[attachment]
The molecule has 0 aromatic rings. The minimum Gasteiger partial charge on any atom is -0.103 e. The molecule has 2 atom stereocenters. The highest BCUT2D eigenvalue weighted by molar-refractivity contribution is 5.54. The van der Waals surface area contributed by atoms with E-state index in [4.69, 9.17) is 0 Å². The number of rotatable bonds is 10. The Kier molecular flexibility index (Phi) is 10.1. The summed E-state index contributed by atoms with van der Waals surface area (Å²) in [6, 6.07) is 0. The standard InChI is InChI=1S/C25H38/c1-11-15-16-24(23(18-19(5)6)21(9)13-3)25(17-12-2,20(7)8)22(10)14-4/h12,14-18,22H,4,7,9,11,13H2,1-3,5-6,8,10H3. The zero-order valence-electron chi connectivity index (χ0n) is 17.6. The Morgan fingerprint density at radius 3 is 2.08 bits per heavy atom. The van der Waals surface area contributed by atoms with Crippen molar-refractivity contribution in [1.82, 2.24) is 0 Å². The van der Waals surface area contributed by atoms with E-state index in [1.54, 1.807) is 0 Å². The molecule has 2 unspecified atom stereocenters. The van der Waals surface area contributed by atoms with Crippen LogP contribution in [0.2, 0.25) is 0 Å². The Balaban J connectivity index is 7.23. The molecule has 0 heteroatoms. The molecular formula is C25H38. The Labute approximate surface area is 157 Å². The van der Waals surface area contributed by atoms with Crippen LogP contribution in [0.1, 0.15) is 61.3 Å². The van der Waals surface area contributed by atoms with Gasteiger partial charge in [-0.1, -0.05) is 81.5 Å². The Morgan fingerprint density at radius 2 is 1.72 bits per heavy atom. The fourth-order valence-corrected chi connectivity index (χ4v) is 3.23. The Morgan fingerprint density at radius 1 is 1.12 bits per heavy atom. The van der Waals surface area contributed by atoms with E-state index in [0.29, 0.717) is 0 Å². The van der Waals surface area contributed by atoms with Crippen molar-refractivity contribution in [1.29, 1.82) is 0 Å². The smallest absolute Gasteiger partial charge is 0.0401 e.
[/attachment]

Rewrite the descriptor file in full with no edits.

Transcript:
The molecule has 0 aromatic rings. The minimum Gasteiger partial charge on any atom is -0.103 e. The molecule has 2 atom stereocenters. The highest BCUT2D eigenvalue weighted by molar-refractivity contribution is 5.54. The van der Waals surface area contributed by atoms with E-state index in [4.69, 9.17) is 0 Å². The number of rotatable bonds is 10. The Kier molecular flexibility index (Phi) is 10.1. The summed E-state index contributed by atoms with van der Waals surface area (Å²) in [6, 6.07) is 0. The standard InChI is InChI=1S/C25H38/c1-11-15-16-24(23(18-19(5)6)21(9)13-3)25(17-12-2,20(7)8)22(10)14-4/h12,14-18,22H,4,7,9,11,13H2,1-3,5-6,8,10H3. The zero-order valence-electron chi connectivity index (χ0n) is 17.6. The Morgan fingerprint density at radius 3 is 2.08 bits per heavy atom. The van der Waals surface area contributed by atoms with Crippen molar-refractivity contribution in [1.82, 2.24) is 0 Å². The van der Waals surface area contributed by atoms with E-state index in [1.54, 1.807) is 0 Å². The molecule has 2 unspecified atom stereocenters. The van der Waals surface area contributed by atoms with Crippen LogP contribution in [0.2, 0.25) is 0 Å². The Balaban J connectivity index is 7.23. The molecule has 0 heteroatoms. The molecular formula is C25H38. The Labute approximate surface area is 157 Å². The van der Waals surface area contributed by atoms with Crippen LogP contribution in [0.1, 0.15) is 61.3 Å². The van der Waals surface area contributed by atoms with Gasteiger partial charge in [-0.1, -0.05) is 81.5 Å². The Morgan fingerprint density at radius 2 is 1.72 bits per heavy atom. The fourth-order valence-corrected chi connectivity index (χ4v) is 3.23. The Morgan fingerprint density at radius 1 is 1.12 bits per heavy atom. The van der Waals surface area contributed by atoms with E-state index in [0.29, 0.717) is 0 Å². The van der Waals surface area contributed by atoms with Crippen molar-refractivity contribution in [1.29, 1.82) is 0 Å². The smallest absolute Gasteiger partial charge is 0.0401 e.